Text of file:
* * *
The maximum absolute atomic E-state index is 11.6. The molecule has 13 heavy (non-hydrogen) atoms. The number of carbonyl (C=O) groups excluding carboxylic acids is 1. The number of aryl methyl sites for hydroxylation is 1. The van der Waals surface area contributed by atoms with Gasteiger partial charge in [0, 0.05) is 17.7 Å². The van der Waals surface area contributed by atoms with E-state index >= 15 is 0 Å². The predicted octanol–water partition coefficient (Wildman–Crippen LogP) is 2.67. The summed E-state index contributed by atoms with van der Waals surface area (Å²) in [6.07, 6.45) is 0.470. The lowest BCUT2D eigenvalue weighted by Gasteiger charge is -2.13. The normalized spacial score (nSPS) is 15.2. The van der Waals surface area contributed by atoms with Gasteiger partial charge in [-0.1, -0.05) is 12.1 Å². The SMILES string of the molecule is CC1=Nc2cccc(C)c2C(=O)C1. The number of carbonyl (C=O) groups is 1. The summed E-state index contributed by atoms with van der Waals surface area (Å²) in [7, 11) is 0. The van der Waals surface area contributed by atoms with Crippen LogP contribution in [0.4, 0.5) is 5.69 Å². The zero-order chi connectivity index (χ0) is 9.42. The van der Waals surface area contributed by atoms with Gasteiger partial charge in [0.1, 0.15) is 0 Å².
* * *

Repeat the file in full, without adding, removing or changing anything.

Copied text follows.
The maximum absolute atomic E-state index is 11.6. The molecule has 13 heavy (non-hydrogen) atoms. The number of carbonyl (C=O) groups excluding carboxylic acids is 1. The number of aryl methyl sites for hydroxylation is 1. The van der Waals surface area contributed by atoms with Gasteiger partial charge in [0, 0.05) is 17.7 Å². The van der Waals surface area contributed by atoms with E-state index >= 15 is 0 Å². The predicted octanol–water partition coefficient (Wildman–Crippen LogP) is 2.67. The summed E-state index contributed by atoms with van der Waals surface area (Å²) in [6.07, 6.45) is 0.470. The lowest BCUT2D eigenvalue weighted by Gasteiger charge is -2.13. The normalized spacial score (nSPS) is 15.2. The van der Waals surface area contributed by atoms with Gasteiger partial charge in [-0.1, -0.05) is 12.1 Å². The SMILES string of the molecule is CC1=Nc2cccc(C)c2C(=O)C1. The number of carbonyl (C=O) groups is 1. The summed E-state index contributed by atoms with van der Waals surface area (Å²) in [7, 11) is 0. The van der Waals surface area contributed by atoms with Crippen LogP contribution in [0.4, 0.5) is 5.69 Å². The zero-order chi connectivity index (χ0) is 9.42. The van der Waals surface area contributed by atoms with Gasteiger partial charge in [0.1, 0.15) is 0 Å².